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A farewell to arms - thoughts on Bob Probert

"(love) always protects, always hopes, always perseveres." (1 Corinthians 13:7)

 The Detroit Red Wings have lost one of their most beloved "enforcers".  Bob Probert, 45, died suddenly on Monday, July 5th, due to heart complications.  More about his death and career can be read at the following link:

It is difficult to step back and seek a deeper spiritual truth at a time like this.  Bob, as a hockey player, was best known for his physical presence.  His role was to protect the star-forwards like Steve Yzerman from those who would seek to bring them harm.  Unfortunately, many other tragic parts of Bob's life de-railed his career.  Struggles with drugs and alcohol would find him in continuous transition, and even a short term in prison.  He would depart from the Red Wings in the mid 90's, just a couple of years before they would hoist the Stanley Cup for the first of four times in a 12 year stretch.  Bob spent the remainder of his career with the Chicago Blackhawks and retired in 2002, just 8 years before the Blackhawks would hoist the cup for the first time in almost 50 years. 

Bob's pain and struggles kept him from hoisting that formidable trophy.  It cannot be said for sure, but it would seem that this fact, more than others, would be a difficult burden to bear.  It was his life away from the ice that kept him from achieving a life-long dream.  This heartbreaking truth brings to mind King David from the Old Testament.  David is credited for writing many of the Psalms, and for being the greatest King in Israel's history.  However, his heart's desire was to build the Temple in Jerusalem.  This was something that God would not permit.  David had shed much blood in battle, and because of that it was his son, Solomon, who would see the Temple finished.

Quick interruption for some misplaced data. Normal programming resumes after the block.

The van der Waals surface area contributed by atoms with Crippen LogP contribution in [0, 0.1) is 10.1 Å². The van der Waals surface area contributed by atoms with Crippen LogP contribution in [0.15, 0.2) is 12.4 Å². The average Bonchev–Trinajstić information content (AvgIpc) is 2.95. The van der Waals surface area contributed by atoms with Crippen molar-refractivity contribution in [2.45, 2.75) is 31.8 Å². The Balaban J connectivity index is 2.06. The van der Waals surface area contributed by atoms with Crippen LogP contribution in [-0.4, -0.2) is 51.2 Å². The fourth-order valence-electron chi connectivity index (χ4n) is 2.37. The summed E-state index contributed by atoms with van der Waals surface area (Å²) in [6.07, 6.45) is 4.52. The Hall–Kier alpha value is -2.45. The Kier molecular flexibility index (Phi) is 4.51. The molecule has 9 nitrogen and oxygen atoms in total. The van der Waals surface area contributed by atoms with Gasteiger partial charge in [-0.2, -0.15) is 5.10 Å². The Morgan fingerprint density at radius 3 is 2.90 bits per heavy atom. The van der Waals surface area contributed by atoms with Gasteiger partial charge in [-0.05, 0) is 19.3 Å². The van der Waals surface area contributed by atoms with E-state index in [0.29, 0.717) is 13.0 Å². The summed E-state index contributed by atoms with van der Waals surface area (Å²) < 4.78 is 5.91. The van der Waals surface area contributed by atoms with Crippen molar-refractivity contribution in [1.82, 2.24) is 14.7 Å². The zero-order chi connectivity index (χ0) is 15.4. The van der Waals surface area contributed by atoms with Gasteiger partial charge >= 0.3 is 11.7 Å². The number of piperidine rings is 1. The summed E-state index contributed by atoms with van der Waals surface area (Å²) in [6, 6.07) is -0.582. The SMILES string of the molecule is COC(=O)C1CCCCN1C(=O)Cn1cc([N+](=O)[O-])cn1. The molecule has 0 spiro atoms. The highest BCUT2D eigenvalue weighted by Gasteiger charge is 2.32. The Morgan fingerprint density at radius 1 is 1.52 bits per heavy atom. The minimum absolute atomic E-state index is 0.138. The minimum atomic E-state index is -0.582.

There are many who will see their greatest hopes cast aside because of past decisions.  In truth, we all pay a greater price than anyone else will ever know when we are confronted with our mistakes.  God's forgiveness can make us whole, but we may never find some of the earthly rewards we had hoped for.  And yet, there is always room for blessing in the end.

On Bob's final day, he was with his children, his mother-in-law, and his father-in-law.  You see, even after all the pain and struggle, Bob had a family and friends who loved him.  Any time he was in Chicago or Detroit, he received thunderous ovation.  Bob, in the end, had the greatest gifts that any of us will ever receive.  He had the love, praise and support of those around him.  He is fondly remembered by fans in both Chicago and Detroit, and will be long-remembered as a co-member of the "bruise brothers".  His role as a protector and agitator will be hailed by many as one of the best to ever play the game.  Bob, more than anything, will be missed. 

However you feel about this man, please be respectful.  As friends and family mourn and pick up the pieces, it is a poor time to throw insults and accusations.  This is the time to remember and move ahead.  If we can take one thing from Bob's life, let it be that we can stand up for those around us.  That, in the end, is a lesson worth learning.

Be blessed this week, friends.  May you be blessed as you take time to reflect on those who have passed and spend time with those you love.  Please tune in again later this week as we continue to share in this great gift called life.  Until then, God bless and keep reading.


  • Patrick Rall - The Detroit Autos Examiner 5 years ago

    The day of the enforcer is sadly over, so the younger generation of hockey fans will never be able to appreciate his type of game. He wasnt squeaky clean but he did his job like few other players.

  • Jeremy Laura 5 years ago

    Patrick, thanks for the insightful comments. We were watching clips from 1974 and even the late '90s and the game is completely different. We may have seen the end of the great grit and tussle that used to define the worlds greatest sport.

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